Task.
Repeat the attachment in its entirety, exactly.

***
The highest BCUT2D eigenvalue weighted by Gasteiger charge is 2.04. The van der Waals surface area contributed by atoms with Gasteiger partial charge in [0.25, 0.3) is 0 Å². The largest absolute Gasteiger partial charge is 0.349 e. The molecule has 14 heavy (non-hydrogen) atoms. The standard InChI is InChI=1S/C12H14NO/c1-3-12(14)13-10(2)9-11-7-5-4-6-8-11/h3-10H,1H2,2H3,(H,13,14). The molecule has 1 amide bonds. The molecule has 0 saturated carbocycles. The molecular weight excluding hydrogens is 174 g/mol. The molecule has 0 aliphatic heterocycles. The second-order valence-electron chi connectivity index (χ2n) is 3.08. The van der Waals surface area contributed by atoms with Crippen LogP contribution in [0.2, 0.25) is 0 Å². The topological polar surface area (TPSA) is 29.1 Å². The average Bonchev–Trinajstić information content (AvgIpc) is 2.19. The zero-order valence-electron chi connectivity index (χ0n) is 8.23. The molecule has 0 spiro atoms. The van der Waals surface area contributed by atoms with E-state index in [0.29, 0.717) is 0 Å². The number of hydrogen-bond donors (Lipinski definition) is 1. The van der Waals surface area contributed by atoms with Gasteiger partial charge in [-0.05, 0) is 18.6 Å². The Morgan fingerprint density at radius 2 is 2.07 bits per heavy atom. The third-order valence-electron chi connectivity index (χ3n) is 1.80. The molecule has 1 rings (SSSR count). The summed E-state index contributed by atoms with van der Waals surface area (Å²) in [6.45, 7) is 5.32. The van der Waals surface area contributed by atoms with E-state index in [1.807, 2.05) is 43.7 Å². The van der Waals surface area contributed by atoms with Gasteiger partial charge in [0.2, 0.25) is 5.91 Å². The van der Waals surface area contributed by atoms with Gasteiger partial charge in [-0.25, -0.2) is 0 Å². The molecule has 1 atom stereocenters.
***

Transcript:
The highest BCUT2D eigenvalue weighted by Gasteiger charge is 2.04. The van der Waals surface area contributed by atoms with Gasteiger partial charge in [0.25, 0.3) is 0 Å². The largest absolute Gasteiger partial charge is 0.349 e. The molecule has 14 heavy (non-hydrogen) atoms. The standard InChI is InChI=1S/C12H14NO/c1-3-12(14)13-10(2)9-11-7-5-4-6-8-11/h3-10H,1H2,2H3,(H,13,14). The molecule has 1 amide bonds. The molecule has 0 saturated carbocycles. The molecular weight excluding hydrogens is 174 g/mol. The molecule has 0 aliphatic heterocycles. The second-order valence-electron chi connectivity index (χ2n) is 3.08. The van der Waals surface area contributed by atoms with Crippen LogP contribution in [0.2, 0.25) is 0 Å². The topological polar surface area (TPSA) is 29.1 Å². The average Bonchev–Trinajstić information content (AvgIpc) is 2.19. The zero-order valence-electron chi connectivity index (χ0n) is 8.23. The molecule has 0 spiro atoms. The van der Waals surface area contributed by atoms with E-state index in [0.29, 0.717) is 0 Å². The number of hydrogen-bond donors (Lipinski definition) is 1. The van der Waals surface area contributed by atoms with Gasteiger partial charge in [-0.05, 0) is 18.6 Å². The Morgan fingerprint density at radius 2 is 2.07 bits per heavy atom. The third-order valence-electron chi connectivity index (χ3n) is 1.80. The molecule has 1 rings (SSSR count). The summed E-state index contributed by atoms with van der Waals surface area (Å²) in [6.45, 7) is 5.32. The van der Waals surface area contributed by atoms with E-state index in [1.807, 2.05) is 43.7 Å². The van der Waals surface area contributed by atoms with Gasteiger partial charge in [0.2, 0.25) is 5.91 Å². The van der Waals surface area contributed by atoms with Gasteiger partial charge in [-0.25, -0.2) is 0 Å². The molecule has 1 atom stereocenters.